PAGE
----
On Fri, Nov 28, 2008 at 8:38 PM, Modulok <[EMAIL PROTECTED]> wrote:
> On 11/28/08, Valentin Bud <[EMAIL PROTECTED]> wrote:
>> Hello community,
>> I have to come up with a solution for a company that has as we speak
>> 4 TB of data spread among 3 computers with lots of HDDs. Of course
>> i've recommend
>> them to buy a server for that storage capacity and for data organization.
>> I thought of going on the ZFS way (on FreeBSD of course) with some
>> raidz. One of the problems
>> is that the server will stay in their office so it has to be quite silent.
>> I honestly don't know what hardware to look for so if you have any
>> i'm more than open to hear them.
>> a great day,
> I'm not sure what kind of fans everyone here is running, with all
> these complaints about noise...
> For a single server sitting in an office, use a regular desktop case
> with some good 12cm fans. Get a few fan-speed-controllers to reduce
> the RPMs a little and you can have a computer with several disks in it
> that is damn near silent, even when it is sitting right next to you.
> Put a good power supply unit, with a slow 14cm fan in it and you can't
> hear the computer at all. As far as heat goes, a well ventilated
> aluminum desktop case disperses heat very, very well, permitting the
> reduction of fan speed.
> I have a server built this way sitting not 2 feet from me, which
> contains 5 hard drives providing 24/7 file storage via samba for the
> entire local area network, and unless one puts their ear against the
> case, it's difficult to tell if it is even running...even under heavy
> load. (This is in a quiet room.) As far as heat goes, the case blows
> out room temperature air and all components are cold to the touch.
> Built for around...$800-$900 USD. (I'm not exactly sure on the figure,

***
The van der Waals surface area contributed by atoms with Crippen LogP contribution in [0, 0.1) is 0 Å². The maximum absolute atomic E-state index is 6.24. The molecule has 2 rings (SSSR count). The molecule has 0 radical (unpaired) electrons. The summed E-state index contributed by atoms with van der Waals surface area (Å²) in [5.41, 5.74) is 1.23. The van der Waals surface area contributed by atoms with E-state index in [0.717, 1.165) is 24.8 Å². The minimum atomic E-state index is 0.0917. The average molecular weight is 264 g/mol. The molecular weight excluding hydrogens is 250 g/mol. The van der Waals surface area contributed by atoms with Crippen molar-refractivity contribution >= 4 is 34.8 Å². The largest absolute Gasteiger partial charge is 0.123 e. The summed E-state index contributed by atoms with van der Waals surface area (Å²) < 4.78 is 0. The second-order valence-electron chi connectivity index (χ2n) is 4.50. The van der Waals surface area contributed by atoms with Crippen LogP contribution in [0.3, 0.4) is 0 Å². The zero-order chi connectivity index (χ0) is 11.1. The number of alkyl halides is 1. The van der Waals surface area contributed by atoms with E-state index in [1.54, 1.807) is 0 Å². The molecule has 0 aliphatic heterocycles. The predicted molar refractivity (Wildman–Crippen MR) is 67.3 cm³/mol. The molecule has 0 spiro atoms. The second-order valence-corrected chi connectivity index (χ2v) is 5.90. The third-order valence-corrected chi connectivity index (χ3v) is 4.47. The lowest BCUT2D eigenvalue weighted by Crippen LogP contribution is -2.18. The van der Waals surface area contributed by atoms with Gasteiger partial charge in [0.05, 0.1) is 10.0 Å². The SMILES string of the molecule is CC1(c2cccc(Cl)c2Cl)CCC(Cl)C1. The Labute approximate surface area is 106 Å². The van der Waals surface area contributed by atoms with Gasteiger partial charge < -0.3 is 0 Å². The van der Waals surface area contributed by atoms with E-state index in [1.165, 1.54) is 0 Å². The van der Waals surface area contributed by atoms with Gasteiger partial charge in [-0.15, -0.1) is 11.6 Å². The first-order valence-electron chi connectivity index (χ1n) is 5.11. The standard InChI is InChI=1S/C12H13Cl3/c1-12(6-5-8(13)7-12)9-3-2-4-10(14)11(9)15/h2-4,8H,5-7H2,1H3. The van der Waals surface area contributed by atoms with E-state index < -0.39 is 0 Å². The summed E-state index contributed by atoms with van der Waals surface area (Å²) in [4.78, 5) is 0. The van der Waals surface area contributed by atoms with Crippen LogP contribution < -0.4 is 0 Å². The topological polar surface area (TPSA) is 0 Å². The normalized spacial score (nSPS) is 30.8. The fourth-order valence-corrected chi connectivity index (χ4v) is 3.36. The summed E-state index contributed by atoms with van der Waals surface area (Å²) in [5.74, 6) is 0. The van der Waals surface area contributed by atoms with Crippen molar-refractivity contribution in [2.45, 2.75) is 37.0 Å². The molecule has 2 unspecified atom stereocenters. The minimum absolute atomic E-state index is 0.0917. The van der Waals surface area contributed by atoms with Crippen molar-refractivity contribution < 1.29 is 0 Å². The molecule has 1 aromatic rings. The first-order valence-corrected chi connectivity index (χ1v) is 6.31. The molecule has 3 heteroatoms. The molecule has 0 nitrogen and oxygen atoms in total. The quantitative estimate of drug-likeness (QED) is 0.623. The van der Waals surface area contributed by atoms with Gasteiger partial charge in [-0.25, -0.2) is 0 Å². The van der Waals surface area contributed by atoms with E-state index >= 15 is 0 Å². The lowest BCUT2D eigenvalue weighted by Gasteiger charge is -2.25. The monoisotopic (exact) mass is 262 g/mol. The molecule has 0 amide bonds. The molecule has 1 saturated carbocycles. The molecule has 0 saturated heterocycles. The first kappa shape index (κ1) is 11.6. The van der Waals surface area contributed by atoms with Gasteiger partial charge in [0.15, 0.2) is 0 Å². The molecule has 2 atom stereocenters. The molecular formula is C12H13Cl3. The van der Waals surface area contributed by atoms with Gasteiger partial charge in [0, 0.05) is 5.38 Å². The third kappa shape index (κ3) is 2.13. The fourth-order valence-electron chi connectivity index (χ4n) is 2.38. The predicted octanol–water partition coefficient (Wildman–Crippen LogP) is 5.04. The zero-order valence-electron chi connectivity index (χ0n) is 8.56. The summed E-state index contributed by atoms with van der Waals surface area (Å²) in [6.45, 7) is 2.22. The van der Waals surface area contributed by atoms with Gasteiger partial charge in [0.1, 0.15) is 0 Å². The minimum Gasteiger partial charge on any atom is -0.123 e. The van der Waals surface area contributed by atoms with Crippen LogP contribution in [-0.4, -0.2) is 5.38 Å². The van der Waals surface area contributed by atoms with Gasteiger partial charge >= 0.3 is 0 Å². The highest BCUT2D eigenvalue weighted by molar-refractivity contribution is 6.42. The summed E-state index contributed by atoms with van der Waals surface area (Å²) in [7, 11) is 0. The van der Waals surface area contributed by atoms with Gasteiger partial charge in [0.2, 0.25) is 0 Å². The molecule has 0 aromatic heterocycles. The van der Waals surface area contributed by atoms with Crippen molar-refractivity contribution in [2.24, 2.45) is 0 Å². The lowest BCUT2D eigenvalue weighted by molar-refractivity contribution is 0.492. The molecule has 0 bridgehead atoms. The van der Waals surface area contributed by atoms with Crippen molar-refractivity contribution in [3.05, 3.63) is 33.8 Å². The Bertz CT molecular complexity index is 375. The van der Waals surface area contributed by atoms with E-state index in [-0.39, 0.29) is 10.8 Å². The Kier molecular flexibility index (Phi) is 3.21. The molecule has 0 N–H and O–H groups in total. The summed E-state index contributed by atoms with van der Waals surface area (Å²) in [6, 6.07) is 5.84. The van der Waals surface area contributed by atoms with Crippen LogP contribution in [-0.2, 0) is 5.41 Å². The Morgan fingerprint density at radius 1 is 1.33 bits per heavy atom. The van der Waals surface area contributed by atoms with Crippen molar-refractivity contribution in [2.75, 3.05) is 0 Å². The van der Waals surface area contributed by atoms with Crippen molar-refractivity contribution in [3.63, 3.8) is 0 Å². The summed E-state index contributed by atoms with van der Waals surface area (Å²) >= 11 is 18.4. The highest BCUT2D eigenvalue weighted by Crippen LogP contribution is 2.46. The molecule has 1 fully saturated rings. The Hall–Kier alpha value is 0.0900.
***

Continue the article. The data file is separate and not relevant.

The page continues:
> as some components have been upgraded over the years.)
> Case: Lian Li PC-7B Plus II ATX Mid Tower. Best case ever. Cheap.
> Simple. Roomy. Very well ventilated. I now personally own 4 of these
> cases. No regrets. Ditch the factory fans though. Replace them with a
> few Zalman 12cm fans. These usually come with a resistor so you can
> reduce the fan speed (and noise).
> Processor: Whatever. I went with a cheap dual core Opteron at the time.
> Board: I usually stick with Tyan. whatever fits your processor, your
> budget and provides you with enough SATA headers. For a simple file
> server, stick with a lower-end single-socket board. Unless you plan to
> do some serious number crunching or have a lot of money to spend, you
> don't need the extra processors sitting around doing nothing, with
> their fans making noise.
> Memory: Start with a few (say 2) gigs, it's cheap.
> Power Supply Unit: I've had good luck with Thermaltake W0144 Purepower
> RX. They use 14cm fans which are silent, but move a lot of air and
> I've had zero problems with them. The ability to only plugin the power
> components you require helps maintain good airflow in the case.
> Network: Not all network cards are created equal! Go with one (or two)
> PCI Intel network cards. If it's based on the Intel PRO/1000GT, it
> will be supported by the em(4) driver on FreeBSD. I use the Intel
> PWLA8391GT. Zero problems.
> As far as hard drives go, I've found recently that Western Digital
> drives are quite silent, even under heavy read/writes, but I haven't
> tried Seagate or any of the other major drive manufacturers in a long
> time, so they may be about the same.
Thanks for sharing. I'm just wondering what is the maximum number
of hard disk a motherboard can support, i mean desktop motherboards.
And is it easy to attach a storage unit in case you want more space?
This company i'm talking about is growing with 1 Tb per year. I have talked
to them to archive the data but it's out of discusion because they almost
always need random parts of old projects and they want to access it ASAP.
a great day,
> With a little work, your goal of a silent, high-capacity server is
> quite attainable. It can be pretty cheap to build too.
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